Muddying the Marcellus Debate With Science

The debate over Marcellus shale fracking is about politics, not science.

Below is a gobbledygook commentary from National Science Foundation grantees posing as objective researchers attempting to inject science into the fracking debate. The only thing government grantees often seem to care about is injecting more taxpayer money into their wallets.

Moreover, fracking’s opponents are radical enviros who oppose all resource development.

Fracking can be done safely and there is no evidence to the contrary. There has been no groundwater contamination linked to fracking and the earthquake risk so far has been insignificant. Any other issues (e.g., waste ponds) are like any other mining/drilling activity and are easily managed.

The notion that we need to scratch our heads about the science is bogus.

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Objective science on gas drilling is available
by Rob Ross and Warren Allmon
January 17, 2012, Ithaca Journal

No matter what happens with the Marcellus, debates about energy will not be over. If shale gas drilling is permitted, we will have no choice but to work together — both those who have been for and those who have been against drilling — toward effective planning and regulation to produce the best possible outcome. If drilling is subject to continued moratoria, most of us will still be using fossil fuels, even as we begin to think (as some already are) about what could replace them.

What will we need to make these continuing conversations productive? First, we all should understand where our energy comes from now and how our energy system is changing. Such closer inspection usually has a way of making potential solutions less black-and-white. For example, all large-scale energy development and use — coal, oil, nuclear, wind, hydrothermal and natural gas — has environmental costs.

Second, we need accurate and up-to-date information. This can be a challenge, especially for “unconventional” energy sources such as the Marcellus, for which scientists as a group lack good understanding about some major aspects, and for which much of the existing information is in current technical literature, where conclusions may not always agree and are often inaccessible to the general reader.

With these needs in mind, the Paleontological Research Institution’s outreach on the Marcellus over the past two years has been based on two goals: to provide more in-depth, but easier-to-read, scientific information than is available elsewhere; and to use a point of view and language that do not take a position for or against drilling. All of our materials have been externally reviewed by specialists on the respective topics, regardless of their point of view for or against drilling, and we try to be especially clear about points on which competent researchers disagree and why.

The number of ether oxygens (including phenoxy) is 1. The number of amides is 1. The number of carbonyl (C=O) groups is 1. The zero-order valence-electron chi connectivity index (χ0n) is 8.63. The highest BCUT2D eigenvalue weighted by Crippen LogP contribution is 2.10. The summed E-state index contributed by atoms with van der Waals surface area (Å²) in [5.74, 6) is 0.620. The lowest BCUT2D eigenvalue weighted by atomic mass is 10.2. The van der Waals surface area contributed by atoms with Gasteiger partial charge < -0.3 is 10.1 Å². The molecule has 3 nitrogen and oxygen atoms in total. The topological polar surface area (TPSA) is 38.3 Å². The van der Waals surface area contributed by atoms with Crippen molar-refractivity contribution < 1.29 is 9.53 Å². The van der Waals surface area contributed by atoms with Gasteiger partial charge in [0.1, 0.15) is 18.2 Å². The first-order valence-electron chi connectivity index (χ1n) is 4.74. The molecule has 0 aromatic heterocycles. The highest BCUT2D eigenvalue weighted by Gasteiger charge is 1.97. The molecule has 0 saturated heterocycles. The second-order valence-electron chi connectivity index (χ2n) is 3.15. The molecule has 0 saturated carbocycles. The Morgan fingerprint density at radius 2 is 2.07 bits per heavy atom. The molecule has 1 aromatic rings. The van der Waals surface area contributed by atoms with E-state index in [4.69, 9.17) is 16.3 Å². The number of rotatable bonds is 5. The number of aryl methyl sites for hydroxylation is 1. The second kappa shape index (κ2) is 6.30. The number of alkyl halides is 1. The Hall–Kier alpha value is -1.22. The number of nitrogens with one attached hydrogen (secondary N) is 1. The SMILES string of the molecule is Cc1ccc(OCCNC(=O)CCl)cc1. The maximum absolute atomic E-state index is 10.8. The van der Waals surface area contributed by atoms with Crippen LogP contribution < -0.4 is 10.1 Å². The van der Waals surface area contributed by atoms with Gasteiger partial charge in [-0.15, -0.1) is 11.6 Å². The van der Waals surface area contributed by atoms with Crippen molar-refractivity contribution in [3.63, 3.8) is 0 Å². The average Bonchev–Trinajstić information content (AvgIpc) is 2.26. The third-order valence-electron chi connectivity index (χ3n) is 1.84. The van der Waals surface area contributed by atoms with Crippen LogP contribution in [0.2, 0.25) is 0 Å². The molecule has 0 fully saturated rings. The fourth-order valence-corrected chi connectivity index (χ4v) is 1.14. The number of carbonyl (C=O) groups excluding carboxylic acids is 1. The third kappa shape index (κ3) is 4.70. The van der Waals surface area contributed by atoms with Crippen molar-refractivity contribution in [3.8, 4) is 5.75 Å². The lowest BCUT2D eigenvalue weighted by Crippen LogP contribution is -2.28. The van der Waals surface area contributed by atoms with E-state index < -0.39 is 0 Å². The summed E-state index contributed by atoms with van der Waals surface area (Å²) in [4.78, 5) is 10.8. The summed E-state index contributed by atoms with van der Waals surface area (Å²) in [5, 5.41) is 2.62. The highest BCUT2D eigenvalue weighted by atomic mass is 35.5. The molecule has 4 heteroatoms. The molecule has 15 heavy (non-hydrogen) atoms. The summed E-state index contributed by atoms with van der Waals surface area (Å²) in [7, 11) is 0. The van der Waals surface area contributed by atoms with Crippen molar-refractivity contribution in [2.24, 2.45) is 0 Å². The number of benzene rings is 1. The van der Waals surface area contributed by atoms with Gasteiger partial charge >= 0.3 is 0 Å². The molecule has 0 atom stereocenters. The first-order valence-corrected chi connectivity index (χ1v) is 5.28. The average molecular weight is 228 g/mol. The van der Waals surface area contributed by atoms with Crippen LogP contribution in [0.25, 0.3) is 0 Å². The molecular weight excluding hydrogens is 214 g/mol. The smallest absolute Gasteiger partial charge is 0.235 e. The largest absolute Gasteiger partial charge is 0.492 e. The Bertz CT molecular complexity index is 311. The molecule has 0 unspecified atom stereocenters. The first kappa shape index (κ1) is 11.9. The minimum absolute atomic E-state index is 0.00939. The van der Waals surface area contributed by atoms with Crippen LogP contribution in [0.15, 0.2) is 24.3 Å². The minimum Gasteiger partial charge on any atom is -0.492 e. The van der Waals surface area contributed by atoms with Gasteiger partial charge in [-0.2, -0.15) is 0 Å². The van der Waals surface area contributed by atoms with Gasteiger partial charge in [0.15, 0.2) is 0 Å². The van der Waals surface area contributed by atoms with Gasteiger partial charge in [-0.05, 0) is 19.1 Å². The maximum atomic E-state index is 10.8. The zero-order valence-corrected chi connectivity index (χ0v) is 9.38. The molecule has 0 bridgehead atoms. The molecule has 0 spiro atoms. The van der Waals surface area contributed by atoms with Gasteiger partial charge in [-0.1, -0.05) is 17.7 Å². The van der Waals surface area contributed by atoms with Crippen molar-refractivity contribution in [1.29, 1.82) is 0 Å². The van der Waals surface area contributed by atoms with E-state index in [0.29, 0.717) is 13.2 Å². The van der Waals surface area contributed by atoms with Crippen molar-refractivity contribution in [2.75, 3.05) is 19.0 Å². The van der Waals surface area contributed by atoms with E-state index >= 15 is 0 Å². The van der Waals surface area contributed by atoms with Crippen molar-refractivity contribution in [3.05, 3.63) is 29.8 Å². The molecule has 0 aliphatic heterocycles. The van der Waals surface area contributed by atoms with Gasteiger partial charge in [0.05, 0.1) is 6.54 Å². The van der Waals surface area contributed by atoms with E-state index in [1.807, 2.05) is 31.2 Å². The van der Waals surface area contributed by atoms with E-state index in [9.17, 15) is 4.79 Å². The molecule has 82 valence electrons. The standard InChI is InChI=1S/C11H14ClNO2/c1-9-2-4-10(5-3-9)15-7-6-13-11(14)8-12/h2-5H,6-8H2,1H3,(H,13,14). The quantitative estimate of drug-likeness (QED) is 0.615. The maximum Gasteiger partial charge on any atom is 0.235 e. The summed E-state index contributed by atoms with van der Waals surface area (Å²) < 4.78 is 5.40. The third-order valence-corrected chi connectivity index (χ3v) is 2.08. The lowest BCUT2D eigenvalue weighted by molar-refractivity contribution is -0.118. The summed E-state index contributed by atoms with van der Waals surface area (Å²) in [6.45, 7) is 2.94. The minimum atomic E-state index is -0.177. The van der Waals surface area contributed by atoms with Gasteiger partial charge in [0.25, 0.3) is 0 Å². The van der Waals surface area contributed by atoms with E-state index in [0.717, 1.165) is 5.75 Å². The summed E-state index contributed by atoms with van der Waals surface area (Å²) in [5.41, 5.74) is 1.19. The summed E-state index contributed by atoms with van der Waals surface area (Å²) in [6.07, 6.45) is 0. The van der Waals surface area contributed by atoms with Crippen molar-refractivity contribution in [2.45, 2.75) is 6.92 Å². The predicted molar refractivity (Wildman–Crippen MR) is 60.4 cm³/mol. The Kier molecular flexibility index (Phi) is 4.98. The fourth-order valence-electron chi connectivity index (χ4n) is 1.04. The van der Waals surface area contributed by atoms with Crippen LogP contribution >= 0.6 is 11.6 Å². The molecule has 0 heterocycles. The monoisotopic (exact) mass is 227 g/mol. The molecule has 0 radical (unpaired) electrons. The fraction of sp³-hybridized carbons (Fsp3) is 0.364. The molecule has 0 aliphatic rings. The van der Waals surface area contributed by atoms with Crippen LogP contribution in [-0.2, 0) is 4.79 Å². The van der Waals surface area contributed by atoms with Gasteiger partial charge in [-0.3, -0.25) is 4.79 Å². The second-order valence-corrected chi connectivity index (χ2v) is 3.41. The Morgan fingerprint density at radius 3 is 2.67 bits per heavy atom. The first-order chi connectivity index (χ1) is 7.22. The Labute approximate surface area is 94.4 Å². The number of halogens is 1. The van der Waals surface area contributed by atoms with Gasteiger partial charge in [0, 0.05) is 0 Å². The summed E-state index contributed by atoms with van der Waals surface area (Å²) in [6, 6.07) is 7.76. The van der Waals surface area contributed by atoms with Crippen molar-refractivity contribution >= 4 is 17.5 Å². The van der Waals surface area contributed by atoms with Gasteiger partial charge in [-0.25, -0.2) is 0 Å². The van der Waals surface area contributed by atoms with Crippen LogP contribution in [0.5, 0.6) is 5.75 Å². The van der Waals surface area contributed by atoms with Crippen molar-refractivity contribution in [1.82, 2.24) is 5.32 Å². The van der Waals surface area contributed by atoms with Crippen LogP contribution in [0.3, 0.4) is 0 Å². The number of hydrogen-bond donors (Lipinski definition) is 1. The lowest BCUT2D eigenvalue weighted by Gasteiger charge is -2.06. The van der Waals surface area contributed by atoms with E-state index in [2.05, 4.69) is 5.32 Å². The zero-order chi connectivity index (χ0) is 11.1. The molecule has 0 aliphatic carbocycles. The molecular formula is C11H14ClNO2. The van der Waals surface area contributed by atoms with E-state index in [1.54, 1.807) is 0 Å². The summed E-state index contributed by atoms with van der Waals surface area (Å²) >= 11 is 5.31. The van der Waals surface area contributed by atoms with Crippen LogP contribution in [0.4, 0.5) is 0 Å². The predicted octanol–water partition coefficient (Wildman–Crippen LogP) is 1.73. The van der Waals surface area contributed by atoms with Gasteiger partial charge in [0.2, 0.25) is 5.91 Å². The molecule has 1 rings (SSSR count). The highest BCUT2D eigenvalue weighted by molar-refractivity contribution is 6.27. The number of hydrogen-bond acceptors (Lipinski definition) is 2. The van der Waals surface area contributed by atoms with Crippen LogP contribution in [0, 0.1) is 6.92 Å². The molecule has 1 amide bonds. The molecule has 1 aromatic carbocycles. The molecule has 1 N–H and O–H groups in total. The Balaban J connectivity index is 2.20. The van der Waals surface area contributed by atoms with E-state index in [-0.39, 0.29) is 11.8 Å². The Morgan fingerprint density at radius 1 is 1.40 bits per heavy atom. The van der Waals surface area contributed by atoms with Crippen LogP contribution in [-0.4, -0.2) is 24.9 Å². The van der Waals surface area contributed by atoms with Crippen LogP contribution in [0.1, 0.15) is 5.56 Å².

We strive to build evidence-based understandings of the complex issues surrounding the Marcellus Shale. Many readers like this approach, but critics on both sides of the issue have expressed frustration that our information does not always support their particular positions. Science, though, is about trying to figure out the way the world is, and is rarely a neat and tidy process with unambiguous answers.

The discussions will continue. But they should be informed and civil, and accept that there are no perfect solutions. Progress on such a complex topic is a never-ending process.

PRI’s Marcellus materials, supported by the National Science Foundation, are available at www.museumoftheearth.org/ marcellusshale.

PRI’s Marcellus Outreach Group includes Ross and Allmon as well as Don Duggan-Haas and Kelly Cronin.

2 thoughts on “Muddying the Marcellus Debate With Science”

  1. “For example, all large-scale energy development and use — coal, oil, nuclear, wind, hydrothermal and natural gas — has environmental costs.” Funny how they left out solar …

  2. Probably, because they recognize that solar can never be anything more than a remote site power source.

    Well, I am allowed to be optimistic.

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